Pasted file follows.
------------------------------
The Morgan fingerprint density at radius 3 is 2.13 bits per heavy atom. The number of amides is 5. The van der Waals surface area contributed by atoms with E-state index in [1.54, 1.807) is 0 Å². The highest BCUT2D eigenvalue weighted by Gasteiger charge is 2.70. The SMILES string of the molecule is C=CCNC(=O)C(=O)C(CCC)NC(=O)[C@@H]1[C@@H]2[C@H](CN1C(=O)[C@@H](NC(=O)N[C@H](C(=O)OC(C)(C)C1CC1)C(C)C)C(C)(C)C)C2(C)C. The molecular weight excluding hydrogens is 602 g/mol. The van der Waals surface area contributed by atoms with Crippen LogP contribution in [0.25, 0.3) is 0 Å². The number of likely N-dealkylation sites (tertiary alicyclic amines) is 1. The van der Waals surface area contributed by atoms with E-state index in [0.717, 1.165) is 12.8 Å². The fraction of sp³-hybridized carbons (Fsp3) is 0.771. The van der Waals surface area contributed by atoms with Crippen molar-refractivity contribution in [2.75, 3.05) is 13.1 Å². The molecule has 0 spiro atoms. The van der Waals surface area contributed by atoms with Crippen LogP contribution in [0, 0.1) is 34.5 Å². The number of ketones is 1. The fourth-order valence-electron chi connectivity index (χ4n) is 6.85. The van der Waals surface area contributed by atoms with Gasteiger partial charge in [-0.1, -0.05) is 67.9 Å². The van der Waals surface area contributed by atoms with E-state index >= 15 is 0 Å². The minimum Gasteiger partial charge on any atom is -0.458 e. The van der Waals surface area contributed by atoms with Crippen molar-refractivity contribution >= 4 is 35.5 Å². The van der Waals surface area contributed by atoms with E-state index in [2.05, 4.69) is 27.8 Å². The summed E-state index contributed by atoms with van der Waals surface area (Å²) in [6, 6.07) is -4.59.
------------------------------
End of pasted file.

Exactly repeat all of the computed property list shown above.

The Morgan fingerprint density at radius 3 is 2.13 bits per heavy atom. The number of amides is 5. The van der Waals surface area contributed by atoms with E-state index in [1.54, 1.807) is 0 Å². The highest BCUT2D eigenvalue weighted by Gasteiger charge is 2.70. The SMILES string of the molecule is C=CCNC(=O)C(=O)C(CCC)NC(=O)[C@@H]1[C@@H]2[C@H](CN1C(=O)[C@@H](NC(=O)N[C@H](C(=O)OC(C)(C)C1CC1)C(C)C)C(C)(C)C)C2(C)C. The molecular weight excluding hydrogens is 602 g/mol. The van der Waals surface area contributed by atoms with Crippen LogP contribution in [0.25, 0.3) is 0 Å². The number of likely N-dealkylation sites (tertiary alicyclic amines) is 1. The van der Waals surface area contributed by atoms with E-state index in [0.717, 1.165) is 12.8 Å². The fraction of sp³-hybridized carbons (Fsp3) is 0.771. The van der Waals surface area contributed by atoms with Crippen molar-refractivity contribution in [2.75, 3.05) is 13.1 Å². The molecule has 0 spiro atoms. The van der Waals surface area contributed by atoms with Crippen LogP contribution in [0, 0.1) is 34.5 Å². The number of ketones is 1. The fourth-order valence-electron chi connectivity index (χ4n) is 6.85. The van der Waals surface area contributed by atoms with Gasteiger partial charge in [-0.1, -0.05) is 67.9 Å². The van der Waals surface area contributed by atoms with E-state index >= 15 is 0 Å². The minimum Gasteiger partial charge on any atom is -0.458 e. The van der Waals surface area contributed by atoms with Crippen molar-refractivity contribution >= 4 is 35.5 Å². The van der Waals surface area contributed by atoms with E-state index in [2.05, 4.69) is 27.8 Å². The summed E-state index contributed by atoms with van der Waals surface area (Å²) in [6, 6.07) is -4.59.